Learn about the small space rules designers wish you would break;
The funny thing about interior design is that, much like art, you kind of have to learn the rules to break them. Or at least that’s what much of the design world would have you believe. But who makes up these “rules” in the first place? Plenty of decorators and design experts will tell you to go just with your gut when pulling together a space. But another strategy is to do exactly what conventional design wisdom would have you believe is wrong. And in the case of small spaces, this actually can make a room more successful, however counterintuitive that may sound.
Want some proof? I asked a handful of design pros what classic small space tricks they don’t think work and what they’d suggest as an alternative. And you know what? Breaking the rules isn’t just fun when it comes to design, it can actually pay off in the final product.
Rule #1 to Break: Avoid Dark Paint Colors in Small Spaces
“This is definitely the number one cliché that is pretty much a myth at this point,” says
Rule #2 to Break: Maximize the Feeling of Space and Light with Transparent Pieces
We’re not saying throw out that lucite coffee table or glass-topped bar cart, because see-through furniture is visually light and can help a small space in measured doses. But maybe limit yourself to one or two clear pieces per room. “Overusing this trick can actually draw attention to the smaller scale of the room and make it challenging for the eye to focus,” says Amber Harris, real estate agent, interior decorator and owner of
Rule #3 to Break: Use Stools as Seats in Smaller Rooms
Many pros preach the “stool as chair” philosophy for tight spaces, since stools are often backless and have smaller footprints than chairs do. But Charlie Worrall of
Rule #4 to Break: Scale Your Furniture to Your Space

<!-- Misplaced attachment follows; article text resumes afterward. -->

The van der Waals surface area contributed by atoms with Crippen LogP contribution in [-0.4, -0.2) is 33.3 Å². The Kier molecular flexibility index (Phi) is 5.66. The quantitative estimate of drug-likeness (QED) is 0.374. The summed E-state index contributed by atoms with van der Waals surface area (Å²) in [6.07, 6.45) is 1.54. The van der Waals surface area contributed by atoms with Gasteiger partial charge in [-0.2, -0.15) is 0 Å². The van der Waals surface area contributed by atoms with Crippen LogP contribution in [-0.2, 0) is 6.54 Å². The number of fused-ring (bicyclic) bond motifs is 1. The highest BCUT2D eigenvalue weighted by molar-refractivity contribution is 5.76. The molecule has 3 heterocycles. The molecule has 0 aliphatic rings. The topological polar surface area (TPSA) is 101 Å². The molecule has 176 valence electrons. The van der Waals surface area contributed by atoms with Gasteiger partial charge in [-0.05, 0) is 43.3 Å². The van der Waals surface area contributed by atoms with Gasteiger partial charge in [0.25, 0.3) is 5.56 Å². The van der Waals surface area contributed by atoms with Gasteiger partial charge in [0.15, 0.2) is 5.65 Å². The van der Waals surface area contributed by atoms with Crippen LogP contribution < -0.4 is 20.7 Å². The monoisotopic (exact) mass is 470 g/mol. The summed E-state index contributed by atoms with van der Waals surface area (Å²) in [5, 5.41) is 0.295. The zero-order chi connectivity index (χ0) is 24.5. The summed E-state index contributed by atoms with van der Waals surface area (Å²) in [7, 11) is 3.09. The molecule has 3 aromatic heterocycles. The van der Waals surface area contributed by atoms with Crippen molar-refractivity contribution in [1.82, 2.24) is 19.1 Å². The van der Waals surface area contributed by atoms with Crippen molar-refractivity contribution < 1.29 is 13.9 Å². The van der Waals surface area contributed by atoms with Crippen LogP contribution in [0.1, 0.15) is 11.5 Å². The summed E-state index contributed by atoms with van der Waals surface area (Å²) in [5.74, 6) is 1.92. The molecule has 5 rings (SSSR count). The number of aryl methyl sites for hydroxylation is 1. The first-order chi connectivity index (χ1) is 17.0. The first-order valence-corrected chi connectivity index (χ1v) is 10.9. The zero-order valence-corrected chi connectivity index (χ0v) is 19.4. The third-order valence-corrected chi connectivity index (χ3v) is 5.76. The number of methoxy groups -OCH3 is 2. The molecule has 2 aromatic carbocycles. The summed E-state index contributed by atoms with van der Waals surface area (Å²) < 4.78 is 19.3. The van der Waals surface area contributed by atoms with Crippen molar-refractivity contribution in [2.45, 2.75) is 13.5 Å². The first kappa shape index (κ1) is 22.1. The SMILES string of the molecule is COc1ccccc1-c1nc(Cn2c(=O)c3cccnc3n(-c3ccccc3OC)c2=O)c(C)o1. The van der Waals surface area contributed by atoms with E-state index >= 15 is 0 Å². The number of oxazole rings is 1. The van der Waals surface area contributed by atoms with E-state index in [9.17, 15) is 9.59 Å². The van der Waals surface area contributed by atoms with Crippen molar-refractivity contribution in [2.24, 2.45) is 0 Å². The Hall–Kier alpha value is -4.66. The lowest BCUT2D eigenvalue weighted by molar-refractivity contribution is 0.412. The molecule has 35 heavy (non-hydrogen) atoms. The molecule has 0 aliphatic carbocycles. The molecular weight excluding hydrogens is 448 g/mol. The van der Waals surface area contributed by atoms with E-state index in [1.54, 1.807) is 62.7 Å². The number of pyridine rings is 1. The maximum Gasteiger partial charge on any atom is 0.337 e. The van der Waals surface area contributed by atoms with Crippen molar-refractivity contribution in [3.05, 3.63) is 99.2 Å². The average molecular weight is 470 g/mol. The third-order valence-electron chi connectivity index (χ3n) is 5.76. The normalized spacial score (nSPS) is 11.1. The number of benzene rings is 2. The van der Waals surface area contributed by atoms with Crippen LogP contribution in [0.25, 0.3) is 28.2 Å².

The logic seems simple enough—small space, small furniture, right? Wrong. “People often think using multiple pieces of small furniture in a small apartment will make it feel more spacious,” says Cheryl Eisen, interior designer and president of
Rule #5 to Break: Go with Neutral Furnishings for the Win
Rule #6 to Break: Open Shelving Is Your Best Friend in a Tight Space
“One trick I’ve heard for small spaces that never really works is open shelving,” says designer Tina Ramchandani of
Bethany Adams of
Rule #7 to Break: Always Paint a Small Space Ceiling White
According to Thorne, the white ceiling is way overdone, particularly in small spaces where people are afraid to experiment with color in the first place. “I’ve seen great small rooms with ceilings done in shell pink, robin’s egg blue, french blue,” says Thorne. “Ceilings don’t always have to be ‘refrigerator’ white.” Well-said. A good compromise color may be a whisper light blue, which you’ll often see on porches in the South. It’s about as close to “sky” as you can get.
Rule #8 to Break: Use all the Vertical Space You Can
“Just because space is limited doesn’t mean you should leverage floor-to-ceiling bookcases or the tallest headboard you can find,” says Harris. You probably shouldn’t hang shelving or art every few inches all the way up to the ceiling either. Like most things in life, moderation here is key. “It is important to keep your ceiling height in mind and either choose one wall to go very vertical, perhaps with dramatic curtains or a built-in, and be more measured throughout the space.”
Rule #9 to Break: Large-Scale Patterns are too Loud for Small Spaces
Believe it or not, bold patterns can actually make a space feel bigger. “This powder room is really small and narrow, but the lively paper actually expands the sense of space,” says Taylor. “The busyness of the walls totally distracts from the cozy feel.” Again, as is the case with darker paint colors, light is important here. But you can definitely pull off wallpaper in a power room or small space. Don’t let anyone tell you otherwise.
Rule #10 to Break: Keep it Simple
Small spaces can still benefit from something unexpected that creates a “wow factor” or focal point. Interior designer
What other design rules have you broken in your small space? And what was the outcome?